* Better government, industry engagement with public urged
* Energy suppliers should make tariffs simpler - group
LONDON, July 25 (Reuters) - The British government faces a public backlash against its green energy agenda as consumers are unwilling to spend more on power and gas bills to pay for investment in low-carbon forms of energy, a parliamentary committee warned on Monday.
“Our evidence points to the danger of a backlash against the government’s green agenda if it means rising bills for consumers,” the Energy and Climate Change Select Committee said in a report.
It urged the government and the energy industry to better engage with the public to explain underlying factors that create higher energy prices.
Three of Britain’s six major energy suppliers have announced double-digit increases in power and gas tariffs from this summer, raising fears about consumer price inflation.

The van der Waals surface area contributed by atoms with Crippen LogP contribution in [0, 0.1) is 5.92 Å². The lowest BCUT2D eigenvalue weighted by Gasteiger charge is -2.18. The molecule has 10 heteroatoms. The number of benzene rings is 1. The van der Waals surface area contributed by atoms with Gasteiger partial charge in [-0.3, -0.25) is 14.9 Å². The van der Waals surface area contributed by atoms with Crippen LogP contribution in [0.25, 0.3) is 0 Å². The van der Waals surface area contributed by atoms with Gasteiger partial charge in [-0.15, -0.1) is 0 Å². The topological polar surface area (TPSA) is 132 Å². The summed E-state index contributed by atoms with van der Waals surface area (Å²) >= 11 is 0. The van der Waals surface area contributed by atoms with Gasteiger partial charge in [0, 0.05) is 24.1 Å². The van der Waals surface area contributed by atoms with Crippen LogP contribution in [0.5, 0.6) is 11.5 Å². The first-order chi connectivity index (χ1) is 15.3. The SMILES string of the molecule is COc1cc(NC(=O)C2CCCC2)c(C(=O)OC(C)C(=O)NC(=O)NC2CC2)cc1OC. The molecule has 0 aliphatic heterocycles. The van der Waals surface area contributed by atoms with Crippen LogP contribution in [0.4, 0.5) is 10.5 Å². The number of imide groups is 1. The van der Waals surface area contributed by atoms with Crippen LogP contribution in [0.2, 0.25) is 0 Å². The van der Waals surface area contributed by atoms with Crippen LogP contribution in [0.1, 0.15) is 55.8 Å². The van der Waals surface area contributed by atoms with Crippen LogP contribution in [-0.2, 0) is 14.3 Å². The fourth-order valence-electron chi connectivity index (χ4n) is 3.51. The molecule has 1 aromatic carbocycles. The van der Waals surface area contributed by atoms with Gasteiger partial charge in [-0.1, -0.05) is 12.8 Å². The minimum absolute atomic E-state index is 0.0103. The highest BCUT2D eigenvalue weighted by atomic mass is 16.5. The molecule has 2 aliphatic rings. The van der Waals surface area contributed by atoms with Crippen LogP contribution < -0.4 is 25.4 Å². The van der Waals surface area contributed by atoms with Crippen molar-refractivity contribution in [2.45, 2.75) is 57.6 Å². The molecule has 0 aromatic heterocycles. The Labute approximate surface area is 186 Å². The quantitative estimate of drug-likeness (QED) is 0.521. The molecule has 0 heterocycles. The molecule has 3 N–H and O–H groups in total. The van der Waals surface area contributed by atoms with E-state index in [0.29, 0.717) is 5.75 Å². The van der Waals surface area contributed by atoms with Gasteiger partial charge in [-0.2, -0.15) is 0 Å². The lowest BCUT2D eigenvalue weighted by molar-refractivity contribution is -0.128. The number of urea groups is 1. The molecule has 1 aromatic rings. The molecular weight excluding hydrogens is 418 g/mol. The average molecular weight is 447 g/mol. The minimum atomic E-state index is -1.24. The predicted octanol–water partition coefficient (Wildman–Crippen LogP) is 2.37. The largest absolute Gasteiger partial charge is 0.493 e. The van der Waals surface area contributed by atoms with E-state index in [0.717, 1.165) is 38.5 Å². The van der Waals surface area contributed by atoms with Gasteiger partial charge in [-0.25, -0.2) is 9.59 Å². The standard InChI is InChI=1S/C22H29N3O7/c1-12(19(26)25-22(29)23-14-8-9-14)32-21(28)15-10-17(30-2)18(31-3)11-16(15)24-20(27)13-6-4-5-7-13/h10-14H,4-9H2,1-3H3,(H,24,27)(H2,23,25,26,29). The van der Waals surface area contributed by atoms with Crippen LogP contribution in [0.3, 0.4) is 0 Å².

An opinion poll published by utility Centrica last month showed only one quarter of respondents thought the government should stick to its plans for a greener economy if it means higher energy price.
“I don’t think there is enough understanding of the charges that are there and which are coming through, and that is why we want much greater clarity on people’s bills,” Energy Minister Charles Hendry told the committee in a hearing last month.
The group of parliamentarians also said energy providers should not wait for government or regulator action to make energy tariffs more simple.
UK consumers currently have to choose from 400 different tariffs, a complex system which the minister said also got him confused.
“I went on line to compare my tariffs and I was so confused by the options that I decided to stick where I was, and I think I am probably not untypical in that respect,” he said at the hearing.
Britain’s energy regulator Ofgem proposed last month to impose mandatory auctions on the UK’s large power producers to give access to alternative suppliers.
The proposal is part of a wider regulatory review of Britain’s energy retail market, details of which are expected later this year.